August 4, 2009

Homeless Lit: The Scarlet Letter


Title page, first edition of The Scarlet Letter, 1850.
This is the third in an ongoing series of posts looking at homelessness in literature. Prior posts in this series: Cannery Row [1/30/09] and The Tenants of Moonbloom [3/18/09]

In an NPR program last year about Hester Prynne, the heroine of The Scarlet Letter, one of the co-hosts commented, "one of the first things you learn about Hester Prynne is that she is drop-dead gorgeous."

Indeed and how! And it's far NOT a trivial factor at understanding the book and the journey Hester has in it. From the book's text:

The young woman was tall, with a figure of perfect elegance on a large scale. She had dark and abundant hair, so glossy that it threw off the sunshine with a gleam; and a face which, besides being beautiful from regularity of feature and richness of complexion, had the impressiveness belonging to a marked brow and deep black eyes. She was ladylike, too...

Also of significant importance in understanding this brave woman of literature is that from the beginning of the book she suffers a double whammy of homelessness. She was sent away from her homeland, England, to the wooded outland of a new continent, America, to a newly birthed town called Boston. Her husband, who was to follow her there, is presumed lost at sea since he had not arrived in over two-years' time. And, she is in jail with no abode to return to. As if she doesn't have enough problems, a babe is in her arms and the letter "A" is embroidered in scarlet on a patch at her bosom, an indicator of sin of some sort that readers of the book are left to guess at. Adultery, you think?

We are told, in the book's fifth chapter, that upon release from jail, Boston's leaders allow Hester use of an abandoned "small thatched cottage" on the outskirts of the community. From the text:

In this little lonesome dwelling, with some slender means that she possessed, and by the licence of the magistrates, who still kept an inquisitorial watch over her, Hester established herself, with her infant child. A mystic shadow of suspicion immediately attached itself to the spot.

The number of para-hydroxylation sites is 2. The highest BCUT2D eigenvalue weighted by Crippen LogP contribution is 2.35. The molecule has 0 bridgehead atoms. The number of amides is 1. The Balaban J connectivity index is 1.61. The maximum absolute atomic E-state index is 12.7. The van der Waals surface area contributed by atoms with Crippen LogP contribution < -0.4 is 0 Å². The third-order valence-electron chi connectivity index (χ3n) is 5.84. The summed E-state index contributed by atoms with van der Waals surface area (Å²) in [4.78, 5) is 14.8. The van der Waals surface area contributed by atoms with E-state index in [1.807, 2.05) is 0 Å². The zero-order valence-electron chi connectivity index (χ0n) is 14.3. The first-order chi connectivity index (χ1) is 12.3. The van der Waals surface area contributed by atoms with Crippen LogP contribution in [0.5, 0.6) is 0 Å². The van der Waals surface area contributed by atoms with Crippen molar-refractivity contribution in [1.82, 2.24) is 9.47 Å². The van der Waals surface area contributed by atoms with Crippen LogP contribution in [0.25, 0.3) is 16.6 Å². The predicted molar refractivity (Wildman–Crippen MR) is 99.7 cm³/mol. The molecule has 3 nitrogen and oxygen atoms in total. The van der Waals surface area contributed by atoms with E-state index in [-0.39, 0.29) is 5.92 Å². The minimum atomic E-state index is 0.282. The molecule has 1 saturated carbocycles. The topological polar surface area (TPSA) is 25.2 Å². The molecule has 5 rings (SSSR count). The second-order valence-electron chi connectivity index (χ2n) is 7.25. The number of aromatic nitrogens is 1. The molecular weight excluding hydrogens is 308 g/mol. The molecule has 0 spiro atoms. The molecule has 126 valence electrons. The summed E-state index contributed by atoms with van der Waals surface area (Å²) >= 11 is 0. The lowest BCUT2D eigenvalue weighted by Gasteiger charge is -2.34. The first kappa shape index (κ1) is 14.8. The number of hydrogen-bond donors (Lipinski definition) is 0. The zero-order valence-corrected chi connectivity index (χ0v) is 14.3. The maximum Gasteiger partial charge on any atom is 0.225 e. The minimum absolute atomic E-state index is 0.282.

Thus Hester, in fiction alas, became America's first known beneficiary of transitional housing.

Though it most readily seems the scarlet sin had made her at outlier, it was the homeless "sin" that best fits the depiction of her alienation from the whole of the Puritan society where she was. Most Homeless World Sacramento folk will feel the sting of the words that follow, from the text:
In all her intercourse with society, however, there was nothing that made her feel as if she belonged to it. Every gesture, every word, and even the silence of those with whom she came in contact, implied, and often expressed, that she was banished, and as much alone as if she inhabited another sphere, or communicated with the common nature by other organs and senses than the rest of human kind. She stood apart from mortal interests, yet close beside them, like a ghost that revisits the familiar fireside, and can no longer make itself seen or felt; no more smile with the household joy, nor mourn with the kindred sorrow; nor, should it succeed in manifesting its forbidden sympathy, awakening only terror and horrible repugnance. These emotions, in fact, and its bitterest scorn besides, seemed to be the sole portion that she retained in the universal heart.
BUT, Hester is a very, very resourceful homeless person that all of us aware of the homeless condition have to applaud! First off, despite her sad circumstance, she is a very very good mother to her young daughter, Pearl. And Pearl is this wild and intelligent child that is beguiling and a delight. The Hester-Pearl relationship is one of great benefit to each, as we would hope for any mother-child relationship.

Early in the book, clergymen consider taking Pearl from her disgraced mother for the benefit of the child. Somewhat ironically, it is Arthur Dimmesdale, the child's secret father, who voices the Puritan wisdom of why mother and child should be kept together such that they can stay together and do stay together. Wise words, these! Every homeless-family agency in Sacramento should mark these words, which follow (from the text):
"God gave her the child, and gave her, too, an instinctive knowledge of its nature and requirements--both seemingly so peculiar--which no other mortal being can possess.

... [Hester] recognises, believe me, the solemn miracle which God hath wrought in the existence of that child. And may she feel, too--what, methinks, is the very truth--that this boon was meant, above all things else, to keep the mother's soul alive, and to preserve her from blacker depths of sin into which Satan might else have sought to plunge her! Therefore it is good for this poor, sinful woman, that she hath an infant immortality, a being capable of eternal joy or sorrow, confided to her care--to be trained up by her to righteousness, to remind her, at every moment, of her fall, but yet to teach her, as if it were by the Creator's sacred pledge, that, if she bring the child to heaven, the child also will bring its parents thither! Herein is the sinful mother happier than the sinful father. For Hester Prynne's sake, then, and no less for the poor child's sake, let us leave them as Providence hath seen fit to place them!"
Of course, Buddhist heathen that I am I don't personally buy in to the Providence idea, but it is interesting and likely sound Christian reasoning.

To Hester's great credit she quickly gets to work laboring to fund the effort to take care of herself and her treasured Pearl. She begins a cottage industry, becoming a successful entrepreneur at her art, needlecraft. From the text: